When you're considering a new client, how much do you take market into account? If you receive a great manuscript that's not in a “hot” market, do you pass on it? Or does a good story always sell?
That’s a tough one. If I’ve fallen in love with a book, I’ve fallen in love and will want to talk with the author no matter what. However, it’s part of an author’s and an agent’s job to be aware of the market. For example, when chick lit got very hard to sell, even the most fabulous books were nearly impossible to place. But—you’ve likely heard this—what’s hot now probably won’t be hot in the 12-18 months it will take to publish your book. So, writing to the trend that’s on bookshelves right now is not the smart way to go. Write the story that you’re compelled to write.
What genres seem to be most popular right now? What trends or themes do you see as being in high demand among publishers?
Whenever people say that they want ‘big’ books, we roll our eyes. However, it’s quite challenging to sell quiet, literary gems these days. There’s a devoted audience for them—and I love and represent them! But it’s tough. ‘Big’ books often mean something that’s commercial and high concept. And, high concept books can be pitched in just a couple sentences and have a big hook.
How has the fluctuating climate in publishing (both due to a struggling economy and changing technologies) impacted how you do your job?
We’re still trying to gauge how the recent closing of Borders will change business. Right now, we’re anticipating—and already seeing-- a decrease in first printing numbers.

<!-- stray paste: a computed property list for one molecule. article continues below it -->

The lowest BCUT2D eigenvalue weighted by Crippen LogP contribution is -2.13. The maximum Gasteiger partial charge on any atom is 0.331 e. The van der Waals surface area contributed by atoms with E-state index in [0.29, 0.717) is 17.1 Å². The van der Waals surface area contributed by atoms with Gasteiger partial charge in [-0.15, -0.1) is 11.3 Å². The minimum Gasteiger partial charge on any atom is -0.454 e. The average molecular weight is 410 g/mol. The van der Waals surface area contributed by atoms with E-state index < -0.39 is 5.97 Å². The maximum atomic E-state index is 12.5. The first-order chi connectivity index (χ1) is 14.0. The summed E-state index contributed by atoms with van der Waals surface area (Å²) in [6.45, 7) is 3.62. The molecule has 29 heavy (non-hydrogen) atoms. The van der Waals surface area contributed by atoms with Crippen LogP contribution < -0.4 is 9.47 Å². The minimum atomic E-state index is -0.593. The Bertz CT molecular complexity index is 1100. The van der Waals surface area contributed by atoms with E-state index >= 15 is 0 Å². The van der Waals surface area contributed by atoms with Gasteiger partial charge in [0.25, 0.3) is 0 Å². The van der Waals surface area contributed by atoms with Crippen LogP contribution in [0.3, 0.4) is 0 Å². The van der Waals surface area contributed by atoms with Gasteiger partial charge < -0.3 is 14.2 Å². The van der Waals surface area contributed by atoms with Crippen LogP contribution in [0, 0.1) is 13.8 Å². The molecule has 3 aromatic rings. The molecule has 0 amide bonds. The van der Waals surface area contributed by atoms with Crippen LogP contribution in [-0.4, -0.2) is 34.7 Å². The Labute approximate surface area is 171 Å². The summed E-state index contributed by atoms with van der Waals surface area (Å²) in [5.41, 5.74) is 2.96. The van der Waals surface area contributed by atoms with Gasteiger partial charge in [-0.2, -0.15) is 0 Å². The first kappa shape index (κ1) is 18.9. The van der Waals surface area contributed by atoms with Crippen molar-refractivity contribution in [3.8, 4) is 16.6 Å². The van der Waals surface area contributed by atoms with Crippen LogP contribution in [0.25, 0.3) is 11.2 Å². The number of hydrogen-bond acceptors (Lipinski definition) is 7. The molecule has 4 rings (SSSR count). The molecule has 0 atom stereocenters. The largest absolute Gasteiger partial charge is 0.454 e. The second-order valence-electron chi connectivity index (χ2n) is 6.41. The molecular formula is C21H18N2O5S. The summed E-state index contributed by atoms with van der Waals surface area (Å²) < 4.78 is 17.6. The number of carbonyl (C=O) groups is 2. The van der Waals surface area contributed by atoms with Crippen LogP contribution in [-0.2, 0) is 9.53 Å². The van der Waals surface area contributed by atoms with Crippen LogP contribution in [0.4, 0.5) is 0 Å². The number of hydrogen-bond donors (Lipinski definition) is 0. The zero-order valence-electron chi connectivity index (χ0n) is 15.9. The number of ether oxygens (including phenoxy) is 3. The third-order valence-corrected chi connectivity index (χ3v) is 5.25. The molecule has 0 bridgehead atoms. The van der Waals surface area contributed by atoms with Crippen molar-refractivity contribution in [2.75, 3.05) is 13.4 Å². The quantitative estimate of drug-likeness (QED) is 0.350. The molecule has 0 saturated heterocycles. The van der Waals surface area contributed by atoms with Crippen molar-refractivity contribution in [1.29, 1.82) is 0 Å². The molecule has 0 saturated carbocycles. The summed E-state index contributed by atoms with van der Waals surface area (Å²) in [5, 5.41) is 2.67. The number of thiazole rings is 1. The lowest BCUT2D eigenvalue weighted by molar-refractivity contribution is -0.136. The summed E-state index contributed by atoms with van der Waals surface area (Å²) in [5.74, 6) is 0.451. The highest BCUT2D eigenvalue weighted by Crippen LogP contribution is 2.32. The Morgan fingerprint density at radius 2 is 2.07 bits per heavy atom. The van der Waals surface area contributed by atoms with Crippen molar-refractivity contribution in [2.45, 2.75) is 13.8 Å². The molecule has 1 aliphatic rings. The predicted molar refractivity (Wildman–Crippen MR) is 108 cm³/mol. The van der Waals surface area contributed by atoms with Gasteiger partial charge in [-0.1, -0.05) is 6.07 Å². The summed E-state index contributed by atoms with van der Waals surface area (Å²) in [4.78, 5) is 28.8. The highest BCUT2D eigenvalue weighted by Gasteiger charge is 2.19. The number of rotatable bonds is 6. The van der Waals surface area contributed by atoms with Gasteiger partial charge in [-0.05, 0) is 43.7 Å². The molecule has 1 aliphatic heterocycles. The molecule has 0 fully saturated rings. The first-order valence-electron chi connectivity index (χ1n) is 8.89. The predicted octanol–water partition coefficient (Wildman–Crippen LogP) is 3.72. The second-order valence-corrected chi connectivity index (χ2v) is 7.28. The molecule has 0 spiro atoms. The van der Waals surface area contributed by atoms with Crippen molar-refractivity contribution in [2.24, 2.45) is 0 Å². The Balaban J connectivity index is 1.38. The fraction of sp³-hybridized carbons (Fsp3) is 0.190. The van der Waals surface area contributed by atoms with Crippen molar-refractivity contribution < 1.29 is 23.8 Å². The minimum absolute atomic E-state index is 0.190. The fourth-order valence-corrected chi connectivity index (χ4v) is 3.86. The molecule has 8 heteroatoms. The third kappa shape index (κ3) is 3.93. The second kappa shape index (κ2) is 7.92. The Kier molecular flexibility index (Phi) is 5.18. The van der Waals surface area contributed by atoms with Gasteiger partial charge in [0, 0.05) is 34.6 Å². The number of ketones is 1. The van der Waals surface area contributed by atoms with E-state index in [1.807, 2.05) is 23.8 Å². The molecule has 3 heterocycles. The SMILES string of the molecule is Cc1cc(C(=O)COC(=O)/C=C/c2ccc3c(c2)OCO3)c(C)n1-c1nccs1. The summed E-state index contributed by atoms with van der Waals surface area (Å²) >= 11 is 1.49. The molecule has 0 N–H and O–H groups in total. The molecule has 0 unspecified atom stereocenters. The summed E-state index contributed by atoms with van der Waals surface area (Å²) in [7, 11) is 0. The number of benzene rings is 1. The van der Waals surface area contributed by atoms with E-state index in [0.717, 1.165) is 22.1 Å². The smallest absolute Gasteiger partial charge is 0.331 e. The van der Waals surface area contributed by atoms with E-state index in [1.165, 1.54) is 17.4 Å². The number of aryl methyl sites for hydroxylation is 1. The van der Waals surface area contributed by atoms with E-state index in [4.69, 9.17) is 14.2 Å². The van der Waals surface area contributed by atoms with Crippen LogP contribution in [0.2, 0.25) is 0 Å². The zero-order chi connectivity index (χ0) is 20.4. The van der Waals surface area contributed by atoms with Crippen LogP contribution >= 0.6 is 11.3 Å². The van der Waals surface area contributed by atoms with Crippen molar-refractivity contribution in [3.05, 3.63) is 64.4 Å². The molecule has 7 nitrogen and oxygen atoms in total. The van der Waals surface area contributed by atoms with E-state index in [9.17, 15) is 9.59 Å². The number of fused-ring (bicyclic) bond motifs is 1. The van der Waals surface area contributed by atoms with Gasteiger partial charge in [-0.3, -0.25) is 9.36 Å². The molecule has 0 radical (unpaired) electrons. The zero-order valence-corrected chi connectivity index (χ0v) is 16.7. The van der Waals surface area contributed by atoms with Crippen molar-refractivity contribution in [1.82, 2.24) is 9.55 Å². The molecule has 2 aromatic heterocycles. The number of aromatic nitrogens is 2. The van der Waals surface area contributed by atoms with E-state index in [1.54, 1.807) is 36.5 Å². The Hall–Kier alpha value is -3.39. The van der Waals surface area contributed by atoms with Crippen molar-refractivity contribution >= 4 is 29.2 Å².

And, of course, the sea change that resulted from the advent of the ebook is still developing. I think that agents are looking for interesting opportunities for authors to reach the ebook-buying audience. Among other possibilities, we’re exploring our authors participating in digital short story programs and anthologies. And, of course, the blog tours and ebook book clubs can be invaluable.
What would an ideal author-agent relationship be for you?
Professional and friendly. This is a business relationship, but it’s also an incredibly intimate relationship. We’re working to place your beloved book. And, it’s a book with which I’m completely obsessed!! I sound like a self-help fanatic, but communication is key to any relationship, and that’s true here. I want the process to be transparent and I want my authors to understand every step that we’re taking. It’s a wonderful and exciting journey and we need to be partners.
Are you taking submissions? Anything in particular you'd love to see right now?
Definitely!! I’d love to see so many categories. Touching, funny women’s fiction. Gorgeous literary fiction. Thrilling mysteries. Steampunk. Original urban fantasy. Fabulously fun romance. Intriguing YA. Informative and innovative nonfiction. Engaging pop culture.
Thank you so much, Rebecca! You can learn more about the McIntosh & Otis Literary Agency by visiting their website. Better yet, why not meet Rebecca in person at this year's Rocky Mountain Fiction Writers Colorado Gold Conference. There's still space available, but it's filling up fast so if you haven't registered yet, what are you waiting for? This is one of the best writers' conferences in the country. We hope to see you there!